At just shy of 80 minutes, this is the longest documented performance of the electric era thus far. And what a knockout of a set it is. Corea is pretty forward in the mix on a particularly impressive night, adding some extreme tape manipulation to the Rhodes throughout – check out his noise solo at the end of “Directions” for an early-set head trip. Again, “Bitches Brew” and “Spanish Key” are standouts, with “Masqualero” sandwiched between for what might be the most impressive 35 minutes you’ll hear from this sextet.

Even “The Theme” is a killer at the close of the show, with a smooth segue and a tight statement – not as common a feat as you might think! Sorry heads, no Grateful Dead tape exists of night 2.

Stream Black Beauty Spotify / Apple Music
1. Directions (10:46)
2. Miles Runs the Voodoo Down (12:22)
3. Willie Nelson (6:23)
4. I Fall in Love Too Easily (1:35)
5. Sanctuary (4:01)
6. It’s About That Time (9:59)
7. Bitches Brew (12:53)
8. Masqualero (9:07)
9. Spanish Key/The Theme (12:14)

4.11 – Night 3

Night 3 has Corea again fairly prominent in the mix, and no complaints here – he’s getting a phenomenal variety of tones out of the Rhodes and is in fine form on this run of shows. Listen to band slip into the title track from his own Sundance LP beginning around 10 minutes into “Miles Runs the Voodoo Down” before going all-in on the tune at 12:15 through the end. Miles signals them into a killer “Paraphernalia” with Holland switching over to standup bass, then back to electric for “Footprints” with Miles quoting “My Favorite Things” around 3:30 as the band eases in.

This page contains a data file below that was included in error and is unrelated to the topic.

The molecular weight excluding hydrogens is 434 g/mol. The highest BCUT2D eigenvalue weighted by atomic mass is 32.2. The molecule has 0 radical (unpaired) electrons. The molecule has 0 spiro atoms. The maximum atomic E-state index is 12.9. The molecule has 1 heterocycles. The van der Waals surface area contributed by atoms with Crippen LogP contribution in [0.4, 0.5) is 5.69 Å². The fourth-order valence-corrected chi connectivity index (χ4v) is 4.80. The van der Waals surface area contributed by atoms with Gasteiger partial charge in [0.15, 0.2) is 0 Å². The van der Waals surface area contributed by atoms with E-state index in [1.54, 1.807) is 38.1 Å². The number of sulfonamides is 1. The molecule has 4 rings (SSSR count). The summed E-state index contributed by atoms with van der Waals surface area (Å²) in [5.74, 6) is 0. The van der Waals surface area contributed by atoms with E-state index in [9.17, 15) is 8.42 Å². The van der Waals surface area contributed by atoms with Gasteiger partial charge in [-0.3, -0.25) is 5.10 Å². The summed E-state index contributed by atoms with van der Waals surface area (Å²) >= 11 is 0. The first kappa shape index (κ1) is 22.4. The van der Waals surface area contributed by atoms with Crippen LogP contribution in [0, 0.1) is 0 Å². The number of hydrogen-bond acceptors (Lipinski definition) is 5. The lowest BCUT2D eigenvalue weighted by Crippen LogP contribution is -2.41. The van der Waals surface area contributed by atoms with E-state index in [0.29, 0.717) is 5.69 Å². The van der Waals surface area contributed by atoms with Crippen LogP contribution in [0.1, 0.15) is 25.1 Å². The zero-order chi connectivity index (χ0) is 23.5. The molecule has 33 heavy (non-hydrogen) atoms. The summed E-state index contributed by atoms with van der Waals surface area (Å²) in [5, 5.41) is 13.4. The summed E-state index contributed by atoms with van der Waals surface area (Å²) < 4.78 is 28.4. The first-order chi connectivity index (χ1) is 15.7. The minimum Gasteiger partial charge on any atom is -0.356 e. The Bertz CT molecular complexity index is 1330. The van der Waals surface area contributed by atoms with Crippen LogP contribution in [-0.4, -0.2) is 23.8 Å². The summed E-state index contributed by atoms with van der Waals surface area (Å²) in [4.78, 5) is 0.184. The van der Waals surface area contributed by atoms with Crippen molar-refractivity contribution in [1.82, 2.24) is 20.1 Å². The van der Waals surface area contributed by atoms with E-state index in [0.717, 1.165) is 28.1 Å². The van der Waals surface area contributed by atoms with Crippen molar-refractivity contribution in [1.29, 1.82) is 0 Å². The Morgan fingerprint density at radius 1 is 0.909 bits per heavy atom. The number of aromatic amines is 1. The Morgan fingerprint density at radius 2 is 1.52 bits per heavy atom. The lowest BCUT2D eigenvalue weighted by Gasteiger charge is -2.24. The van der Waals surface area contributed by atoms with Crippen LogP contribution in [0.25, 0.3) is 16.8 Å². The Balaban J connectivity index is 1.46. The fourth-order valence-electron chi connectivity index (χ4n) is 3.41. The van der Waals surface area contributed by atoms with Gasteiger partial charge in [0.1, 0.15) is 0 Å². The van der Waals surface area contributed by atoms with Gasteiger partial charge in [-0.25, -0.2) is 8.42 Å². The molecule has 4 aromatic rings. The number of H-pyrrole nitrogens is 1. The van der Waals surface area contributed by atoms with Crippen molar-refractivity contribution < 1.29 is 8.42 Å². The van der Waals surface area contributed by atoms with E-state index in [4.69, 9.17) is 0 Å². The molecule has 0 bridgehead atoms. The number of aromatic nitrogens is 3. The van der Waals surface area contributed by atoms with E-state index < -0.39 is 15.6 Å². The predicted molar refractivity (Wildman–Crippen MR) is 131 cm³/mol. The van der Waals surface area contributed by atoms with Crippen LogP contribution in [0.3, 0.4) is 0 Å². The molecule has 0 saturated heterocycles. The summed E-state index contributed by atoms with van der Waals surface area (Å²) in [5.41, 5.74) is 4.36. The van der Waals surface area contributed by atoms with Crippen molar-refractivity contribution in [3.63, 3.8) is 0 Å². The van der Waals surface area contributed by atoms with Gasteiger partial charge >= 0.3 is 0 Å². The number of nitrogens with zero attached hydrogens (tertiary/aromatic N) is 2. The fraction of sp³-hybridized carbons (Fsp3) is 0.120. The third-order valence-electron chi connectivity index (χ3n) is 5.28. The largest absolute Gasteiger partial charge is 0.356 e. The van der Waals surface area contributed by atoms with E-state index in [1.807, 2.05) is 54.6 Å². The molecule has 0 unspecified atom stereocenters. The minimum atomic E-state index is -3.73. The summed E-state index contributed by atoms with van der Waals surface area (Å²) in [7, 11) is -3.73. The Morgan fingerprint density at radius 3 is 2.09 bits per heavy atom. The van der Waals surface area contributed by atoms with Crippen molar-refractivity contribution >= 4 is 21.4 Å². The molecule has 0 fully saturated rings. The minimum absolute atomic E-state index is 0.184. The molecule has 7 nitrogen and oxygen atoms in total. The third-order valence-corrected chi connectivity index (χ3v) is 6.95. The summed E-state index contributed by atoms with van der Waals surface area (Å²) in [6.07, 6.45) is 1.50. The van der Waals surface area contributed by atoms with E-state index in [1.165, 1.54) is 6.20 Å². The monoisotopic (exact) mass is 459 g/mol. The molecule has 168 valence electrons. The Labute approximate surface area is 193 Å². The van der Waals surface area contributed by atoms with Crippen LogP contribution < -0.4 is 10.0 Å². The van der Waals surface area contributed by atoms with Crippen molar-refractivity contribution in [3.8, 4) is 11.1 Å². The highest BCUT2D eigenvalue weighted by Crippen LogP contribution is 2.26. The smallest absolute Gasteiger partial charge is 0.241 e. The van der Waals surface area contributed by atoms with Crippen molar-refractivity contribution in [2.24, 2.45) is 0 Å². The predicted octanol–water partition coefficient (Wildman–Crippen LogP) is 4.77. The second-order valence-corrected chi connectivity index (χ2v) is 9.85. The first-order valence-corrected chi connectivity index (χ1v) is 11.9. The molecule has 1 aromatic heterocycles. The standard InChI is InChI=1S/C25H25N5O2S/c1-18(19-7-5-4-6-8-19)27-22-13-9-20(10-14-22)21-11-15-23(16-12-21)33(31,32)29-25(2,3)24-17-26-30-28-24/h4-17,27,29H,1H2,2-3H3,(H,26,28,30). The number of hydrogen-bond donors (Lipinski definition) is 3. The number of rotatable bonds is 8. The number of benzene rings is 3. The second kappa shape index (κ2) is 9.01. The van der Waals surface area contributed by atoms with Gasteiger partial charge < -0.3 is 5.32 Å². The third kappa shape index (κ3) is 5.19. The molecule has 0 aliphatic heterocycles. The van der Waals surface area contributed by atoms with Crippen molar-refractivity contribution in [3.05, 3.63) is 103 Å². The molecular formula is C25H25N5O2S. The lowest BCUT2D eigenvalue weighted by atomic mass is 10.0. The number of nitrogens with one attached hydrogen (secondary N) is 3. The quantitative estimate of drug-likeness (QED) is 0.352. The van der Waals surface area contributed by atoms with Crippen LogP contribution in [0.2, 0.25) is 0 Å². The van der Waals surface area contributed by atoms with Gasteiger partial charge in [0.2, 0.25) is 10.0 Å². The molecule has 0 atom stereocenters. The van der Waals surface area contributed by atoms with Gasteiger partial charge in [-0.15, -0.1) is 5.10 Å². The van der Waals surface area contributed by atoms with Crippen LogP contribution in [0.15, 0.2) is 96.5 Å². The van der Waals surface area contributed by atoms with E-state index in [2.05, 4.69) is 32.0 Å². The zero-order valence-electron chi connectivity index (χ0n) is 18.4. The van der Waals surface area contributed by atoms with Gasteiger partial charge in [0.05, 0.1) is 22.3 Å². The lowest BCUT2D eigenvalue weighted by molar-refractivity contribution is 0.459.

Grossman does his best Coltrane he can muster during “It’s About That Time” as DeJohnette simmers underneath, only to be outdone by Corea playfully mimicking the soprano solo on the Rhodes before leading the band into “Willie Nelson” to close the set. “Voodoo”, “Paraphernalia” and “Footprints” from this show were included as bonus tracks on the 2014 Bootleg Series Volume 3 box, which collected the band’s complete June run at Fillmore East.

Get the tape
1. Directions (9:30)
2. Miles Runs the Voodoo Down (13:34)
3. Paraphernalia (10:12)
4. Footprints (12:02)
5. I Fall in Love Too Easily (2:37)
6. Sanctuary (3:41)
7. It’s About That Time (10:23)
8. Willie Nelson/The Theme (4:24)

BONUS: Jarnow again with the scene report and a link to the Grateful Dead set.

4.12 – Night 4

Night 3 is a wild affair and a truly monumental set, beginning with a rare “It’s About That Time” opener. DeJohnette turns the beat inside out, Holland refreshes the bassline and if not for Miles’ sketch of the melody to start it would be unrecognizable. Weirder still, “Directions” follows, with Corea ending with a couple minutes of musique concrète via his Maestro Echoplex. Though the set is again surprisingly light on Bitches Brew material, the title track is an adventure here, ebbing and flowing as if it’s been given a new lease on life. Note the crowd’s reaction to the stop-on-a-dime pivot into “Spanish Key” – they’re hanging on every note and loving it.

With a mid-set heavy on older tunes – some in their final recorded performance – balanced with a downright exhilarating take on the new material, this is the sound of the sextet shedding its skin and moving forward. Miles’ bands would perform almost exclusively new material from this night on. A turning point if there ever was one, and a set not to be missed.

Get the tape
1. It’s About That Time (10:39)
2. Directions (11;59)
3. I Fall in Love Too Easily (1:47)
4. Sanctuary (3:47)
5. Footprints (10:24)
6. Agitation (1:46)
7. No Blues (7:41)
8. Bitches Brew (14:20)
9. Spanish Key (11:12)
10. The Theme (0:47)